Each of the above tiers may have a set sensitivity level. For example, as relates to systolic blood pressure, the 119 mmHg and below may have a sensitivity level of 20%. In this tier, caregivers may be mainly concerned with drastic shifts in the downward direction, thus the larger sensitivity level. A drastic shift in the downward direction may result in hypotension. A drastic downward shift may be an indication of heart failure or a heart attack, for example. Occasionally, but rarely, the caregiver may be concerned with a rapid increase in blood pressure (e.g., malignant hypertension). The 120 mmHg to 139 mmHg tier may have a sensitivity level of 15%. In this tier, caregivers may be concerned with shifts in an upward direction since shifts in the upward direction may indicate the onset of hypertension. The 140 mmHg to 159 mmHg tier may have a sensitivity level of 10%. In this tier, once again caregivers may be concerned with shifts in an upward direction indicative of the onset of a severer stage of hypertension. As to the 160 mmHg and above tier, a level of 5% sensitivity may apply. In this tier, caregivers also may be mainly concerned with shifts in the upward direction as this may be indicative of a medical condition needing immediate condition.

As relates to diastolic blood pressure, the tiers may have similar sensitivity levels for the reason mentioned above for diastolic blood pressure. For example, the 80 mmHg and below tier may have a sensitivity level of 20%. In this tier, for the reasons mentioned above, the caregiver may be mainly concerned with drastic shifts in the downward direction. The 81 mmHg to 89 mmHg tier may have a sensitivity level of 15%. In this tier, caregivers may be concerned with shifts in an upward direction. The 90 mmHg to 99 mmHg tier may have a sensitivity level of 10%. In this tier, caregivers may be concerned with shifts in an upward direction. As to the 100 mmHg and above tier, a level of 5% sensitivity may apply. In this tier, caregivers may be mainly concerned with shifts in the upward direction.

The above tiers and the corresponding sensitivity levels may vary depending on time of day, age of patient, or health condition of patient. For example, the normal blood pressure for a neonate may differ from an adult. Also, if a patient 36 has a health condition a caregiver may want to use smaller sensitivity levels so that the caregiver may be aware of any change in the patient's condition. After establishing the blood pressure baseline and setting the alarm sensitivity, the monitor 10 may measure percent shifts in the blood pressure from the baseline (block 222). The monitor 10 may measure percent shifts in the blood pressure of the patient 36 and to see if the patient's blood pressure is deviating from the baseline blood pressure. As mentioned above, percent shifts from the baseline respiration rate may be of more concern in the third and fourth tiers with the exception of drastic downwards shifts in the first tier.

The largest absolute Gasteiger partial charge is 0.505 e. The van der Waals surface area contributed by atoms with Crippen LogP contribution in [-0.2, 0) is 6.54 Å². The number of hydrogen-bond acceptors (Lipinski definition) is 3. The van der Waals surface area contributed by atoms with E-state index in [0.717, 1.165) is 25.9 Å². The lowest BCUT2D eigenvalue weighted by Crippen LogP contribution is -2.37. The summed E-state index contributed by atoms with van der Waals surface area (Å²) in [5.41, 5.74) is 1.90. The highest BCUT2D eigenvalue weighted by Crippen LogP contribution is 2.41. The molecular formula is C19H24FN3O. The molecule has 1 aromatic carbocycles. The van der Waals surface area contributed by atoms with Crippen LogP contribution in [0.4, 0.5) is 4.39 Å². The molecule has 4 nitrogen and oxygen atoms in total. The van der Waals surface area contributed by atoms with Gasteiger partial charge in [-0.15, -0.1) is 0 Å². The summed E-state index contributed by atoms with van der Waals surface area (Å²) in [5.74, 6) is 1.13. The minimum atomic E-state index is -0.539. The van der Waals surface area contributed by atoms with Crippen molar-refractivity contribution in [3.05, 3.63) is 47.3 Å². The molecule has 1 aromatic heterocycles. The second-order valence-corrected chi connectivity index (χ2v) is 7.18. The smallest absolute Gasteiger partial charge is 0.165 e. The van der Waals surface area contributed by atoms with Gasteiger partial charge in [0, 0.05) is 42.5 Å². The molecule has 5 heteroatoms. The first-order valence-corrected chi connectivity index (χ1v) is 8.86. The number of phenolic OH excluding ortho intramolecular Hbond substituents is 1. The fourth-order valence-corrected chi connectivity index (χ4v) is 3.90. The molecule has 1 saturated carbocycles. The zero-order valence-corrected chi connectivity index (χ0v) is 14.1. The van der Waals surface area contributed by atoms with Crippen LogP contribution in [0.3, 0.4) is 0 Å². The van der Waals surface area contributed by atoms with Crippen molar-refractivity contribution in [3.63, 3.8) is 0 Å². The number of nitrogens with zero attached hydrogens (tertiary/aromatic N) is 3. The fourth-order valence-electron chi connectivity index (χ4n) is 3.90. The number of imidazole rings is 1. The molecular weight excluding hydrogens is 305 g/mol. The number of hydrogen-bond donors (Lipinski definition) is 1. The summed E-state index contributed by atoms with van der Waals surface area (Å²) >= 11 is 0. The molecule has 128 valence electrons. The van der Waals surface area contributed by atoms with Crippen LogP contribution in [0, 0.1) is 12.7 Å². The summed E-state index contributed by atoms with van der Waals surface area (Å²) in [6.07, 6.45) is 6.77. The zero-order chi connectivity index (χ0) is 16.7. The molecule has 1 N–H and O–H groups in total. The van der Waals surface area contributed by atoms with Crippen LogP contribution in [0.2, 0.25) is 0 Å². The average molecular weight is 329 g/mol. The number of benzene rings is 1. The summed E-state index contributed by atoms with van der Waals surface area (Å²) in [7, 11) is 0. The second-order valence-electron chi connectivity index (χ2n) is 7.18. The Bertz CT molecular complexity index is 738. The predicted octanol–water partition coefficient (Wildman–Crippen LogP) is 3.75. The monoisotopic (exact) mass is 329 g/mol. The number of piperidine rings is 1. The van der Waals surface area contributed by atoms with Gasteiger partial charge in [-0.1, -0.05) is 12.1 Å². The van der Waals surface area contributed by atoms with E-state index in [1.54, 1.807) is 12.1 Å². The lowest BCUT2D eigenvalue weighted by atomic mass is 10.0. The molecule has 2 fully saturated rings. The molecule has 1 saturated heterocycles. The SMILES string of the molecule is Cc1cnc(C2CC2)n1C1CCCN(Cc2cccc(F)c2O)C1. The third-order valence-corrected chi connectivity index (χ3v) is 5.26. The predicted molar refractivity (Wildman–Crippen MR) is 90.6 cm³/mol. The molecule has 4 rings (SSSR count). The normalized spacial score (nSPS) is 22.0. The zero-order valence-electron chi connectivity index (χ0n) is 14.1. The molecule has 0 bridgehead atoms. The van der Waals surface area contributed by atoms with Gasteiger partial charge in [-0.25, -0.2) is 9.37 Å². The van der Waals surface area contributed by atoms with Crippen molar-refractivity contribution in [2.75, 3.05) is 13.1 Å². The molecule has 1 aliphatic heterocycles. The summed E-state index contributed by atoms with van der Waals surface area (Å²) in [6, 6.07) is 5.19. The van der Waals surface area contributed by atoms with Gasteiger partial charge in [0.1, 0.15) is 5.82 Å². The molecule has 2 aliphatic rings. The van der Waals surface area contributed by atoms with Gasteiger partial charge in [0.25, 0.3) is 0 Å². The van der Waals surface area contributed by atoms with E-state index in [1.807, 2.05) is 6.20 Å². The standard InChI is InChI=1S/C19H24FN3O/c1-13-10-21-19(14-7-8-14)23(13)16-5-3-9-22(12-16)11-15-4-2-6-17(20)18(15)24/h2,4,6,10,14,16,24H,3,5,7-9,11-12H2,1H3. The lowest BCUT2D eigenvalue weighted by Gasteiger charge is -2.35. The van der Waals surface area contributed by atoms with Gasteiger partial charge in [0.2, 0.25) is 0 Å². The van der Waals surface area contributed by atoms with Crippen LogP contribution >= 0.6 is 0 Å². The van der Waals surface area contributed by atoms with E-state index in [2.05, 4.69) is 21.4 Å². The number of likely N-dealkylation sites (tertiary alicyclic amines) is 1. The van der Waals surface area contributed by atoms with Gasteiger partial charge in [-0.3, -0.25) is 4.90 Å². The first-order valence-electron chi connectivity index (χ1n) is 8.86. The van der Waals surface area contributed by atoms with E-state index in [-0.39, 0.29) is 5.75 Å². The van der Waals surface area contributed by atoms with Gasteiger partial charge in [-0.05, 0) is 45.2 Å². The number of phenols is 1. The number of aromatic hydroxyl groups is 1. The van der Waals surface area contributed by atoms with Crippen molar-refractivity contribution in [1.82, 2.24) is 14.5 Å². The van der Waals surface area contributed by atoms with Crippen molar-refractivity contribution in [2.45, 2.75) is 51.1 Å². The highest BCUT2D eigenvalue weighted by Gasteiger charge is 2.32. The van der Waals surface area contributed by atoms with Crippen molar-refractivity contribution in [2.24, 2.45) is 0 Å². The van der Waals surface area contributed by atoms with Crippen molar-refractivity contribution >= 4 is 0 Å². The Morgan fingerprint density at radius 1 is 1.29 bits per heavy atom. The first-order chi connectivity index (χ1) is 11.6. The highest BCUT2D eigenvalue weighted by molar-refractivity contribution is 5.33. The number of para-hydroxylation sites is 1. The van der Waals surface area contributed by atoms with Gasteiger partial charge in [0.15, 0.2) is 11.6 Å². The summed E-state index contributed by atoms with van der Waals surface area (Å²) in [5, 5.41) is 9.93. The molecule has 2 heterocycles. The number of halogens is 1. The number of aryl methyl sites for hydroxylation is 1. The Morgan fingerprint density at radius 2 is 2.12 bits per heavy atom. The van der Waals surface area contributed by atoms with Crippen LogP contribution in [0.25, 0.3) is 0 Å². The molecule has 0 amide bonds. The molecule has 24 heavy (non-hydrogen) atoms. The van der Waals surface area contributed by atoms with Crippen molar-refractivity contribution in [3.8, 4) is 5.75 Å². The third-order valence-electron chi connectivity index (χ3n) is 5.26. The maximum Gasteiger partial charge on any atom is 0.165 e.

Based on the observed blood pressure, observed shifts in blood pressure from the baseline, and factors specific to the patient 36 (e.g., age, health condition, etc.), a caregiver may manually readjust the alarm sensitivity to a desired sensitivity level (block 224). For example, the patient 36 may have been administered a vasoactive drug that alters blood pressure or the patient 36 may be undergoing some physical activity. In one embodiment, the caregiver may use control inputs 26 to select a desired sensitivity level provided on the display screen 16 of the monitor 10. In a further embodiment, the monitor 10 may include a slide rule with a graphical user interface to allow the user to easily adjust the sensitivity threshold. In another embodiment, the monitor 10 may allow the user to enter the age of the patient, whereupon predetermined tiers and sensitivity levels may be selected. Also, the monitor 10 may automatically adjust the tiers and sensitivity levels based upon the time of day. Alternatively, the monitor 10 may automatically readjust the alarm sensitivity based upon a shift in the blood pressure from one tier into another tier. For example, if the systolic blood pressure begins in the first tier and eventually the systolic blood pressure falls within the second tier, the sensitivity may be automatically readjusted from 20% to 15%, the sensitivity levels of the first and second tiers.